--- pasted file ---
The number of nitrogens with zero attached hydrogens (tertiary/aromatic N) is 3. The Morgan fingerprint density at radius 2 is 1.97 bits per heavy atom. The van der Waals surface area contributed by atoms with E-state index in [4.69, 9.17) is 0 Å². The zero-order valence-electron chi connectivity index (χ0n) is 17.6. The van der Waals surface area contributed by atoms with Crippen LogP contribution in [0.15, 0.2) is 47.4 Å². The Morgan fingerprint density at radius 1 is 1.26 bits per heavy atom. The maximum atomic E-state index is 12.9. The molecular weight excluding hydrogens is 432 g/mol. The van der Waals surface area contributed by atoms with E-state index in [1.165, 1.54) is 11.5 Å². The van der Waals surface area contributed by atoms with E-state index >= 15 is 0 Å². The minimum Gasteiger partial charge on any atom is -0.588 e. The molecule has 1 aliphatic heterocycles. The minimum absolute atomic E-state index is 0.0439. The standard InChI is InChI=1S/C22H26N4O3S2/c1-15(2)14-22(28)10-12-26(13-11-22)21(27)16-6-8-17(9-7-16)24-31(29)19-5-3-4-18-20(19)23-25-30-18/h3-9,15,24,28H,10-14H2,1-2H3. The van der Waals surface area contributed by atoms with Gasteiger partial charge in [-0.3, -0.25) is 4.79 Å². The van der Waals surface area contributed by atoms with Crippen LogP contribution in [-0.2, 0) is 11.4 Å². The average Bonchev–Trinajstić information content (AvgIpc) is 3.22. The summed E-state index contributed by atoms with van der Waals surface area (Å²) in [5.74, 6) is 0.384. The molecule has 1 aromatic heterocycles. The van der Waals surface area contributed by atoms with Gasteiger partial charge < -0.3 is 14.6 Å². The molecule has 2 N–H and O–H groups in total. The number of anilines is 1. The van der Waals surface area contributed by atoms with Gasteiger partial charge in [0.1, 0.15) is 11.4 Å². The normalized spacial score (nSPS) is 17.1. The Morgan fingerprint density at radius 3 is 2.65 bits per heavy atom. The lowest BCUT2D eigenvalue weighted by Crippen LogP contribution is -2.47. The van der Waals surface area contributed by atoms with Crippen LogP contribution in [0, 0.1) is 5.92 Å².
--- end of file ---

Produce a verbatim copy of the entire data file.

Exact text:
The number of nitrogens with zero attached hydrogens (tertiary/aromatic N) is 3. The Morgan fingerprint density at radius 2 is 1.97 bits per heavy atom. The van der Waals surface area contributed by atoms with E-state index in [4.69, 9.17) is 0 Å². The zero-order valence-electron chi connectivity index (χ0n) is 17.6. The van der Waals surface area contributed by atoms with Crippen LogP contribution in [0.15, 0.2) is 47.4 Å². The Morgan fingerprint density at radius 1 is 1.26 bits per heavy atom. The maximum atomic E-state index is 12.9. The molecular weight excluding hydrogens is 432 g/mol. The van der Waals surface area contributed by atoms with E-state index in [1.165, 1.54) is 11.5 Å². The van der Waals surface area contributed by atoms with E-state index >= 15 is 0 Å². The minimum Gasteiger partial charge on any atom is -0.588 e. The molecule has 1 aliphatic heterocycles. The minimum absolute atomic E-state index is 0.0439. The standard InChI is InChI=1S/C22H26N4O3S2/c1-15(2)14-22(28)10-12-26(13-11-22)21(27)16-6-8-17(9-7-16)24-31(29)19-5-3-4-18-20(19)23-25-30-18/h3-9,15,24,28H,10-14H2,1-2H3. The van der Waals surface area contributed by atoms with Gasteiger partial charge in [-0.3, -0.25) is 4.79 Å². The van der Waals surface area contributed by atoms with Crippen LogP contribution in [-0.2, 0) is 11.4 Å². The average Bonchev–Trinajstić information content (AvgIpc) is 3.22. The summed E-state index contributed by atoms with van der Waals surface area (Å²) in [5.74, 6) is 0.384. The molecule has 1 aromatic heterocycles. The van der Waals surface area contributed by atoms with Gasteiger partial charge < -0.3 is 14.6 Å². The molecule has 2 N–H and O–H groups in total. The number of anilines is 1. The van der Waals surface area contributed by atoms with Gasteiger partial charge in [0.1, 0.15) is 11.4 Å². The normalized spacial score (nSPS) is 17.1. The Morgan fingerprint density at radius 3 is 2.65 bits per heavy atom. The lowest BCUT2D eigenvalue weighted by Crippen LogP contribution is -2.47. The van der Waals surface area contributed by atoms with Crippen LogP contribution in [0, 0.1) is 5.92 Å².